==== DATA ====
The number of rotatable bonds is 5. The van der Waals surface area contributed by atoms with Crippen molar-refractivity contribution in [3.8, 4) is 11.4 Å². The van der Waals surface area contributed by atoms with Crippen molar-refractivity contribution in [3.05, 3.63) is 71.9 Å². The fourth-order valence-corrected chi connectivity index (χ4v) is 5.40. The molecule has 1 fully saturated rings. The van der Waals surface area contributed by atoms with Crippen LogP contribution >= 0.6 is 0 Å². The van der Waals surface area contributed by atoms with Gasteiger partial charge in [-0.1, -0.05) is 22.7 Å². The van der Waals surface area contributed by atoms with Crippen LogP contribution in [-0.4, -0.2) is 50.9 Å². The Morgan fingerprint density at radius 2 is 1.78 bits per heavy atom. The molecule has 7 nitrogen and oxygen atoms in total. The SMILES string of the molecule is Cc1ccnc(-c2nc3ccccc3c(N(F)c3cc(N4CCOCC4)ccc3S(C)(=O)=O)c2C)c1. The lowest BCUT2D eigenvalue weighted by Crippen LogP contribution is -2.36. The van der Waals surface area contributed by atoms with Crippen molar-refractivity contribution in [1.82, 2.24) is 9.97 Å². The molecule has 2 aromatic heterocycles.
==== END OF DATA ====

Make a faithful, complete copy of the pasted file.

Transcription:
The number of rotatable bonds is 5. The van der Waals surface area contributed by atoms with Crippen molar-refractivity contribution in [3.8, 4) is 11.4 Å². The van der Waals surface area contributed by atoms with Crippen molar-refractivity contribution in [3.05, 3.63) is 71.9 Å². The fourth-order valence-corrected chi connectivity index (χ4v) is 5.40. The molecule has 1 fully saturated rings. The van der Waals surface area contributed by atoms with Crippen LogP contribution >= 0.6 is 0 Å². The van der Waals surface area contributed by atoms with Gasteiger partial charge in [-0.1, -0.05) is 22.7 Å². The van der Waals surface area contributed by atoms with Crippen LogP contribution in [-0.4, -0.2) is 50.9 Å². The Morgan fingerprint density at radius 2 is 1.78 bits per heavy atom. The molecule has 7 nitrogen and oxygen atoms in total. The SMILES string of the molecule is Cc1ccnc(-c2nc3ccccc3c(N(F)c3cc(N4CCOCC4)ccc3S(C)(=O)=O)c2C)c1. The lowest BCUT2D eigenvalue weighted by Crippen LogP contribution is -2.36. The van der Waals surface area contributed by atoms with Crippen molar-refractivity contribution in [1.82, 2.24) is 9.97 Å². The molecule has 2 aromatic heterocycles.